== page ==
Barrister and former lawmaker Margaret Ng has said that the joint checkpoint arrangement for the Guangzhou-Shenzhen-Hong Kong Express Rail Link is a concern for all Hongkongers, after Chief Executive Carrie Lam asked people to refrain from politicising the issue.
Last month, the government announced a controversial arrangement for the HK$84.4 billion rail project, which involves “leasing” land to China and effectively giving up Hong Kong jurisdiction across a quarter of the terminus.
During a Commercial Radio programme on Saturday, Chief Executive Carrie Lam said that discussions surrounding the joint checkpoint should return to the reality of the situation: “Society should not politicise or demonise this issue too much,” said Lam.
“At the time, Hong Kong saw that China was vastly expanding its network of high-speed railways,” she said. “If Hong Kong did not join the network, it would fall quickly behind.”
Lam said that an unnamed member of the legal sector had warned Hongkongers not to go near the station, for fear that they would be arrested and detained under mainland Chinese law.
“No regular person would say this, not to mention someone with extensive legal expertise… If you are so concerned, there are always alternative ways of getting into the mainland.”
Barrister and former pro-democracy lawmaker Ng had previously criticised the joint checkpoint arrangement for setting a precedent with the enforcement of mainland laws in Hong Kong. On Tuesday, she responded to Lam’s comments during a Commercial Radio programme:
“It’s not just mine, but everyone’s concern. [Bookseller] Lam Wing-kee does not have an extensive knowledge of the law — but he also said that he is afraid of walking near the station,” said Ng.
Lam is one of five Hong Kong publishers who vanished at the end of 2015, only to resurface in China. His bookstore published political gossip titles which are banned in the mainland.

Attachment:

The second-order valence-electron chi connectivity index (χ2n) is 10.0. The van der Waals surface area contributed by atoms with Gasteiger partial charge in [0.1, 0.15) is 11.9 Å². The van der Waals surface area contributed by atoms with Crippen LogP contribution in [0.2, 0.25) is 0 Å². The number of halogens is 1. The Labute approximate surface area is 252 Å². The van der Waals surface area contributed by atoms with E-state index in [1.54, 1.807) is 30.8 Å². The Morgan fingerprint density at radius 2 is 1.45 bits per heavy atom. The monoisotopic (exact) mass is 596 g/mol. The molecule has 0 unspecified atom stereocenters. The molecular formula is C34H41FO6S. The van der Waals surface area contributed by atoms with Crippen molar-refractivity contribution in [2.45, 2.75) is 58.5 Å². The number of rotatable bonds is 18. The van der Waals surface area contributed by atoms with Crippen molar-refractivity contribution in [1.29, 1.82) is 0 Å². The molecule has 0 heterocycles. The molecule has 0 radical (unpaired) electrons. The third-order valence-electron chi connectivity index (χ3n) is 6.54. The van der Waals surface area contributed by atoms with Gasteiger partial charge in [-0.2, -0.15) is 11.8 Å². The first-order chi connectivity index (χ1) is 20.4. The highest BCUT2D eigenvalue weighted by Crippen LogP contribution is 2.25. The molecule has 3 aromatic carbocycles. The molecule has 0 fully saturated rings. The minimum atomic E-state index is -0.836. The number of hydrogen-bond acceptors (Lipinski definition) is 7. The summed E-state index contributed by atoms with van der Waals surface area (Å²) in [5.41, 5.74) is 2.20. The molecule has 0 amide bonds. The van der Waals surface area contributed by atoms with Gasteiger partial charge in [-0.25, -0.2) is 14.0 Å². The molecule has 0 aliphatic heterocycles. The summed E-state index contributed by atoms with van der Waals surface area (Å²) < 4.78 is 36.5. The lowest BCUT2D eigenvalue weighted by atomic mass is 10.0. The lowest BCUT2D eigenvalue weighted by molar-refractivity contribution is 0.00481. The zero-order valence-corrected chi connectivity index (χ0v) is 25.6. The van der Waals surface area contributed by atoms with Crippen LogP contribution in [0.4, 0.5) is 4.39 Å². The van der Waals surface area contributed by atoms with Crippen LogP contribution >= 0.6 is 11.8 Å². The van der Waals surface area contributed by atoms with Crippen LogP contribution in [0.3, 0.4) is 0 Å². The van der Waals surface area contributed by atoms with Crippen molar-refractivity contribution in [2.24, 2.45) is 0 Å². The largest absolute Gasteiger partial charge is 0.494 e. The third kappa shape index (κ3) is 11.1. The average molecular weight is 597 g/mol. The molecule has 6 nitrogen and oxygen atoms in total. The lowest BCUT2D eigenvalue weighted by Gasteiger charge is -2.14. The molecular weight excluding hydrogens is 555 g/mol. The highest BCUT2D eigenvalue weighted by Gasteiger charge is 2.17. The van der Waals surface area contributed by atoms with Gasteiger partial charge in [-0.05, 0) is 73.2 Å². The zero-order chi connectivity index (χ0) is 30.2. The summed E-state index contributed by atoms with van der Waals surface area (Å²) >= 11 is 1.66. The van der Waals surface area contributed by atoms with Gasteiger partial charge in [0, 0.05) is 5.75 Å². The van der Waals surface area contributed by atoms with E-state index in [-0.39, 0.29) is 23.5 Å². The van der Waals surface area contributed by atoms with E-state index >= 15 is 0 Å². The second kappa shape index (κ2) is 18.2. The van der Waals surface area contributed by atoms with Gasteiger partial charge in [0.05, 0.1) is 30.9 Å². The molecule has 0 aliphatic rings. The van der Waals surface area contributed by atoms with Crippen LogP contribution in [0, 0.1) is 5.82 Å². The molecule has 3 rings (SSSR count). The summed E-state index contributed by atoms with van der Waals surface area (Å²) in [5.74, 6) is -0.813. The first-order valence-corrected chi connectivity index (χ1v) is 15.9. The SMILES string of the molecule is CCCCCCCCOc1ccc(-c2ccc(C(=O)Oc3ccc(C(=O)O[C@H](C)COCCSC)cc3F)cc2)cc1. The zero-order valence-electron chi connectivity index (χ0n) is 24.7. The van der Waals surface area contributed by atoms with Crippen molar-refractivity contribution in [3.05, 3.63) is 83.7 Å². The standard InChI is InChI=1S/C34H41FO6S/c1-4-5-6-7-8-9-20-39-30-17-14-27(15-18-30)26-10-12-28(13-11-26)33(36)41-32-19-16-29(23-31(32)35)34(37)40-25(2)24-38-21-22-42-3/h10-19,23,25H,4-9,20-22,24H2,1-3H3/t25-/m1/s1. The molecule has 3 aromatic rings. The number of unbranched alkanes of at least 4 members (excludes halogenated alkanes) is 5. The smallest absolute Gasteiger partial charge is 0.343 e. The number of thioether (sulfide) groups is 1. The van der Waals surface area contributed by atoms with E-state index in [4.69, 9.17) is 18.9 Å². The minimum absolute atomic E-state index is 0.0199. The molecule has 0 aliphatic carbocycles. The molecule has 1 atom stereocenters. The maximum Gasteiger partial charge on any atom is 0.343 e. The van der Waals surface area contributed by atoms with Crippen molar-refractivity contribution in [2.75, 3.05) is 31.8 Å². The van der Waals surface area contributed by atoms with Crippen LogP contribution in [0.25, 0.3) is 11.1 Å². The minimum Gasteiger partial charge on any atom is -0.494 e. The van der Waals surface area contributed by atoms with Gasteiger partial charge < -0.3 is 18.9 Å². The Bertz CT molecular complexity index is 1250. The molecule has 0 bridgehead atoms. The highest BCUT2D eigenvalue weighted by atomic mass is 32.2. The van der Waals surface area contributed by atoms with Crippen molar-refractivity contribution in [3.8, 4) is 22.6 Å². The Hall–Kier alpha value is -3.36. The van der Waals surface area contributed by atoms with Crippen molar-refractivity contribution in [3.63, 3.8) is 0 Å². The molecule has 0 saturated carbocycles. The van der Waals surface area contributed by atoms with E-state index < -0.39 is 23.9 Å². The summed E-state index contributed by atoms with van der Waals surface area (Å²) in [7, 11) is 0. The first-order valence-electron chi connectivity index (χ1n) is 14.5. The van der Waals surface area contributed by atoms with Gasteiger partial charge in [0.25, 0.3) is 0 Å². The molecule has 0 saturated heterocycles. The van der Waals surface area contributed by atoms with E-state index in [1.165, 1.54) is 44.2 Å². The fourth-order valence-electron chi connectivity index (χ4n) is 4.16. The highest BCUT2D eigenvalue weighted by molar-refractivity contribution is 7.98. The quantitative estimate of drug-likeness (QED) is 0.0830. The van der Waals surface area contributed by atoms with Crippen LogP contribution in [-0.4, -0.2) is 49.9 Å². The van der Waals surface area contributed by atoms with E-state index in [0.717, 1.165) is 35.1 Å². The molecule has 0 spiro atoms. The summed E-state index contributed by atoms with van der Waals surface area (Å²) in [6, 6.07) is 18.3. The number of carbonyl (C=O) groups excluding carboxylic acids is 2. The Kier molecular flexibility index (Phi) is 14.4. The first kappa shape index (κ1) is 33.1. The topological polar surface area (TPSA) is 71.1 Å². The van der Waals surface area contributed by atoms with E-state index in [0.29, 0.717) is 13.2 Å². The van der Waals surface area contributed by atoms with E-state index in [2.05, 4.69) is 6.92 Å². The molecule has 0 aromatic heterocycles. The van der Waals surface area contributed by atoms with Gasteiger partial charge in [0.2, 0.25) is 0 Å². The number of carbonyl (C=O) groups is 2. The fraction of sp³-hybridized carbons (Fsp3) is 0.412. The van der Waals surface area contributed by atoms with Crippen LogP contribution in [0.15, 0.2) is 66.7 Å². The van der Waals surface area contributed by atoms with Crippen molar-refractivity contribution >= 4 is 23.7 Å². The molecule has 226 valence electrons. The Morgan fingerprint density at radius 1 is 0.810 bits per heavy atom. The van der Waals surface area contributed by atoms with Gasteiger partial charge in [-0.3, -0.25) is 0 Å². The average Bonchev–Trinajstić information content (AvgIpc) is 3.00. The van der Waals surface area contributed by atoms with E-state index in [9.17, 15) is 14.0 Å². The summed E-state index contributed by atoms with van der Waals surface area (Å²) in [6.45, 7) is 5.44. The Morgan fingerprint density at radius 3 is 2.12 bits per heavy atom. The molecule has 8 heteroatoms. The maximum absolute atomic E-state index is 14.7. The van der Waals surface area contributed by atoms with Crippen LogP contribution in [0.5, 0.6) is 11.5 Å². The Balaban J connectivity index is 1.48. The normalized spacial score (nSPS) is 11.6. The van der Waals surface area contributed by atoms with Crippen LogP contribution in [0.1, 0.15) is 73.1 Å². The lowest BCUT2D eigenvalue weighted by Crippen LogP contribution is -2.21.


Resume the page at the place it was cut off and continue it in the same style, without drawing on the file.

“Hongkongers have always been wary of the mainland’s legal system, particularly with regards to enforcing public order and national security,” said Ng. “Look at the treatment of Liu Xia and Liu Xiaobo — it is chilling.”
Ng added that the newly announced joint checkpoint would be different from the immigration control area currently in operation at Shenzhen Bay Port. She said that, while the Shenzhen facility enforced Hong Kong laws outside of the city’s border, the Express Rail Link checkpoint would enforce mainland laws within Hong Kong’s jurisdiction.
In 2008, Ng – a pro-democracy lawmaker at the time – warned of the potential future implications of the Shenzhen checkpoint on Hong Kong.
Co-Location Concern Group
Ng is a member of the newly-formed Co-Location Concern Group, which comprises of pro-democracy lawmakers and academics. The group officially launched on Tuesday.
“Many Hongkongers do not know what the joint checkpoint arrangement will actually entail,” Ng said. “The first step is to inform the general public so that they will be able to come to their own conclusions about the matter.”
“The second step is to enable Hongkongers to understand that they have a choice to make… What is more important: the reduction of certain individuals’ commute by a few minutes, or life under the continued protection of Hong Kong – rather than mainland – laws?”
“When it comes down to it, I believe that Hongkongers will be able to tell right from wrong, and understand what is actually happening,” she said.
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